Commentary by Alana George, Campus Carrier copy editor

The first Taylor Swift song I ever heard was “Teardrops on My Guitar,” and at seven years old I was obsessed. I have been a proud Swiftie for the vast majority of my life, and I finally got to see her live in Atlanta for her 1989 tour, which was definitely one of the best concerts I have ever been to. I have loved all of her work up to this point and I have followed along with her struggles, so you can imagine how excited I was when I heard that her Sundance documentary “Miss Americana” was coming to Netflix. I watched it on the first day it went live and I was taken on a rollercoaster of a journey. 

The opening shot of the film shows Taylor playing the piano in her house in very casual clothes, with her newest cat Benjamin Button walking across the keys. I was so happy that they chose this shot to open the film because it showed Taylor in her most casual and relaxed state with two things she loves in this world: her music and her cats. 

I was slightly surprised by the plot of the film, in that it was not necessarily chronological. She only briefly touched on her rise to fame and early success before moving on to important things that have shaped her life in recent years. These included the ensuing scandal from the 2009 Video Music Awards when Kanye West interrupted her acceptance speech, her struggle with an eating disorder from intense media pressure, her private relationship with British actor Joe Alwyn and her bravery in sharing her political views with the world. It was a very personal, almost informal setting, as she sat for interviews in her home or in the recording studio and showed viewers intimate clips from backstage at shows, on her private jet and hanging out with friends and family.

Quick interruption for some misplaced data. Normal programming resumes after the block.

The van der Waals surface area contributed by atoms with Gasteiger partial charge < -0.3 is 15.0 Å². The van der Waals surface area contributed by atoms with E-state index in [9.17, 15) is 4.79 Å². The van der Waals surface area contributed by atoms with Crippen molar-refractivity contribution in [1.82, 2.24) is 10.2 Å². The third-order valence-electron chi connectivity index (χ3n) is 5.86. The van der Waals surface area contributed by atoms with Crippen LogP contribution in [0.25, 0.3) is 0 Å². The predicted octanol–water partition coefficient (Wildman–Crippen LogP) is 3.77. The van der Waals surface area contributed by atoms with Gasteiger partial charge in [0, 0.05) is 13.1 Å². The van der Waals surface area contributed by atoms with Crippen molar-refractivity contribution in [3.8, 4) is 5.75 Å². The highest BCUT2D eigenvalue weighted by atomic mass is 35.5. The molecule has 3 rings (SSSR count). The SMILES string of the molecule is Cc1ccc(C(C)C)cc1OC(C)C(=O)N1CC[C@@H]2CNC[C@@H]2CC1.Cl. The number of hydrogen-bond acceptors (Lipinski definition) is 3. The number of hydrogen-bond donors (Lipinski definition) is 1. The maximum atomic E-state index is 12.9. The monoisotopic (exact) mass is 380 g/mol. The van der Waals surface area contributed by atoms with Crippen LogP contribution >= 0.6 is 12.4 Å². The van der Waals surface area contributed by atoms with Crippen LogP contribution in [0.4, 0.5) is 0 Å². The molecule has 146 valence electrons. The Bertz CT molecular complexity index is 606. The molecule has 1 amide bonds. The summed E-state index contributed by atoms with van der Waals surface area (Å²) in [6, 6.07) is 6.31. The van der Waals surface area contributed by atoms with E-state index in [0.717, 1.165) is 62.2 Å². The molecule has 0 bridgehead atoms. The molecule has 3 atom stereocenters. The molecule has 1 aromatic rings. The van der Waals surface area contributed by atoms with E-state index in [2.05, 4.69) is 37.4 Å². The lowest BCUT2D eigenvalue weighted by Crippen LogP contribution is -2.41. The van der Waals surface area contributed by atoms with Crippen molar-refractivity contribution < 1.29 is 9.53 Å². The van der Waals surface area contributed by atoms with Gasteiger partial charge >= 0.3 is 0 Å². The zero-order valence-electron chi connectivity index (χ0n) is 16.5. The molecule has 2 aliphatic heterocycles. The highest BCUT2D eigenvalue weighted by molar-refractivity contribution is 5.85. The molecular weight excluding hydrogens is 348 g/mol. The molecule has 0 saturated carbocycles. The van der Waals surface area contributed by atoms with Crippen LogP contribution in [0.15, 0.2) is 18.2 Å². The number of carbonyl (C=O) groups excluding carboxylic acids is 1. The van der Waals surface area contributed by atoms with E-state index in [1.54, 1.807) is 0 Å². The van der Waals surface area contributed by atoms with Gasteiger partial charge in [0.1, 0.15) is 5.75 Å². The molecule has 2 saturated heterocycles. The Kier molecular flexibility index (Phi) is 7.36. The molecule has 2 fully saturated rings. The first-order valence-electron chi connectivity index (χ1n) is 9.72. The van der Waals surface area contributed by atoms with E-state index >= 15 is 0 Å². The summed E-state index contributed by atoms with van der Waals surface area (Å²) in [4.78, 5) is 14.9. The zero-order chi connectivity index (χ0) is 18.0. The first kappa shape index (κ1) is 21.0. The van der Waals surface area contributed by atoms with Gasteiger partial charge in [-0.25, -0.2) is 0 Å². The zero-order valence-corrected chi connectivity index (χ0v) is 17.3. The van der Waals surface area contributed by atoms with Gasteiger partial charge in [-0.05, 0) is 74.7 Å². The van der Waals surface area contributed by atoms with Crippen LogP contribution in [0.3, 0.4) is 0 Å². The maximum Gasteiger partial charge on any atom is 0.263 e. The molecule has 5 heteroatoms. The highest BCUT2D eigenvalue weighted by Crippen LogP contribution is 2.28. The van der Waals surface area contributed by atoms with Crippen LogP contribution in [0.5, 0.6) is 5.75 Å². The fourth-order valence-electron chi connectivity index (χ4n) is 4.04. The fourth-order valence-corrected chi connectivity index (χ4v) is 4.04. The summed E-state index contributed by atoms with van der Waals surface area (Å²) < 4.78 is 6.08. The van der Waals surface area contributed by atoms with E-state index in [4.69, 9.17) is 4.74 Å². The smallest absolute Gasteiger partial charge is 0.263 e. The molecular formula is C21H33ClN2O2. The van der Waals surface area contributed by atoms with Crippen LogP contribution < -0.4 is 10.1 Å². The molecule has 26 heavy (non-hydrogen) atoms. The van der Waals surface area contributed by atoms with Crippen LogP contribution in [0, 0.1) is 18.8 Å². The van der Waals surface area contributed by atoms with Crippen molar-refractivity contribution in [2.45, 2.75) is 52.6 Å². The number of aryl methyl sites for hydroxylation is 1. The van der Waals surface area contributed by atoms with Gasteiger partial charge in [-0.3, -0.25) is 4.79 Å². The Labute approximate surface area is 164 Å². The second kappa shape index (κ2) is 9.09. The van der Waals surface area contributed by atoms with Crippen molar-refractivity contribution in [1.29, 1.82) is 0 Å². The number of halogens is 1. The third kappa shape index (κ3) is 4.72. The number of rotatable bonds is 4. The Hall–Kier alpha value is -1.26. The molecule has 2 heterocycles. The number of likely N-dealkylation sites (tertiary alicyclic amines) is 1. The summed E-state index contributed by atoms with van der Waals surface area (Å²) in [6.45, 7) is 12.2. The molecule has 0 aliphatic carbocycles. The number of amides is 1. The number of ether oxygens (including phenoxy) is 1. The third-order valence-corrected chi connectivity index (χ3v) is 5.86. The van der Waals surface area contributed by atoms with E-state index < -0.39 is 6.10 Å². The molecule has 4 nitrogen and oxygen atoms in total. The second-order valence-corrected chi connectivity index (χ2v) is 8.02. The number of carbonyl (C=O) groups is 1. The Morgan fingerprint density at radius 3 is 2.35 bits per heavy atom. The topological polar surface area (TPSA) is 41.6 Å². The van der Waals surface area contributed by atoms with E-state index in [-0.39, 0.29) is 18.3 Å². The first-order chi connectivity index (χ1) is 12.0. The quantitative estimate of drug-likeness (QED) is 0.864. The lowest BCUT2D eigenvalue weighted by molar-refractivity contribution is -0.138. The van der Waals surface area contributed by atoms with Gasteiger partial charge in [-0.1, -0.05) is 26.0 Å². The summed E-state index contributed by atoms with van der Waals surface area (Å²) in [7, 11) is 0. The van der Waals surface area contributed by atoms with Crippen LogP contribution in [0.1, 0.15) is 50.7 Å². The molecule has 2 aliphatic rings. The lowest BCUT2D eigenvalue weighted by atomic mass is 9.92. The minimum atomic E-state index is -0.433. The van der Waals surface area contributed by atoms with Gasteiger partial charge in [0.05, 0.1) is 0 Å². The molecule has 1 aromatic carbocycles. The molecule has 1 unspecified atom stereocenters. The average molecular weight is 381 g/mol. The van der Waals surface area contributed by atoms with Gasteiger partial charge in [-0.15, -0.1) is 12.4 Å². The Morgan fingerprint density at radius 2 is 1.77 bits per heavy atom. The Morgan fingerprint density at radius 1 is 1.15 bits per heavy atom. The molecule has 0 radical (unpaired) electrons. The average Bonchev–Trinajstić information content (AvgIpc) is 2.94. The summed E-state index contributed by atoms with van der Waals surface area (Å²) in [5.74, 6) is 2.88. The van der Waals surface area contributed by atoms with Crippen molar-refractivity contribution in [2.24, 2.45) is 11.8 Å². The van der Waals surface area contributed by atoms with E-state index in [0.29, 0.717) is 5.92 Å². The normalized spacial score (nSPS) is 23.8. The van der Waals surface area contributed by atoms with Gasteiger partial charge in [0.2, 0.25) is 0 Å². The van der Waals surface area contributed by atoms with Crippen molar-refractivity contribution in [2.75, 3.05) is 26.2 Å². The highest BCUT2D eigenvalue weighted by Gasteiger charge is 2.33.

As a lifelong fan I loved getting to see a different side of Taylor, a side that not many had seen before, but a side that I have always wanted to see. She was very open about her struggles and the kinds of statements she wants to make in this world, political or otherwise. The film made me appreciate her career growth even more and it made me excited for her future, whatever it may hold. Her vulnerability and authenticity are something we can all learn from, whether we have millions of fans or just a few friends; they build deeper relationships, romantic or platonic, and I’m so thankful that Taylor was vulnerable and authentic with her fans because it just shows how much she loves us and wants us to know that beyond a shadow of a doubt. I will be a Swiftie until the day I die and this documentary cemented Taylor’s place in my heart as my favorite artist of all time.

Commentary by Claire Voltarel, Campus Carrier managing editor

“Miss Americana” left me with mixed emotions. I have enjoyed Swift’s music in the past, but was never a fan of her presence in the limelight. I found her always caught up in drama, sometimes through no fault of her own, but it ended up as a nuisance on my timeline instead of captivating. I went into the documentary with anticipating a change of heart, expecting to see her as more of a human. Unfortunately, the documentary solidified many opinions I already held about her and her career.